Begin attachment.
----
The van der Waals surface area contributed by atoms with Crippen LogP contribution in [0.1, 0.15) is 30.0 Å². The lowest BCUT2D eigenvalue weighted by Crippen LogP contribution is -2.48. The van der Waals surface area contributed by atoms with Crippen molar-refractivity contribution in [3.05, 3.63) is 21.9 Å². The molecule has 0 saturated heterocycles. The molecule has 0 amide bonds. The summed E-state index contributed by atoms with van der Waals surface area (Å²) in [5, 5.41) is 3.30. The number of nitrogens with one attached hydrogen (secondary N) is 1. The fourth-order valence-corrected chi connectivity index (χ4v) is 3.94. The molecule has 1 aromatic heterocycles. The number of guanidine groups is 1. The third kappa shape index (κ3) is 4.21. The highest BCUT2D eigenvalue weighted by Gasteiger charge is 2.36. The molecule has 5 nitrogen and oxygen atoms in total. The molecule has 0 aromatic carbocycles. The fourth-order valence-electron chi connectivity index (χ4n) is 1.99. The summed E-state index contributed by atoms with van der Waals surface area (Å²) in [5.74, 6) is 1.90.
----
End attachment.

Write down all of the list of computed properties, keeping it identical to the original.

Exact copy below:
The van der Waals surface area contributed by atoms with Crippen LogP contribution in [0.1, 0.15) is 30.0 Å². The lowest BCUT2D eigenvalue weighted by Crippen LogP contribution is -2.48. The van der Waals surface area contributed by atoms with Crippen molar-refractivity contribution in [3.05, 3.63) is 21.9 Å². The molecule has 0 saturated heterocycles. The molecule has 0 amide bonds. The summed E-state index contributed by atoms with van der Waals surface area (Å²) in [5, 5.41) is 3.30. The number of nitrogens with one attached hydrogen (secondary N) is 1. The fourth-order valence-corrected chi connectivity index (χ4v) is 3.94. The molecule has 1 aromatic heterocycles. The number of guanidine groups is 1. The third kappa shape index (κ3) is 4.21. The highest BCUT2D eigenvalue weighted by Gasteiger charge is 2.36. The molecule has 5 nitrogen and oxygen atoms in total. The molecule has 0 aromatic carbocycles. The fourth-order valence-electron chi connectivity index (χ4n) is 1.99. The summed E-state index contributed by atoms with van der Waals surface area (Å²) in [5.74, 6) is 1.90.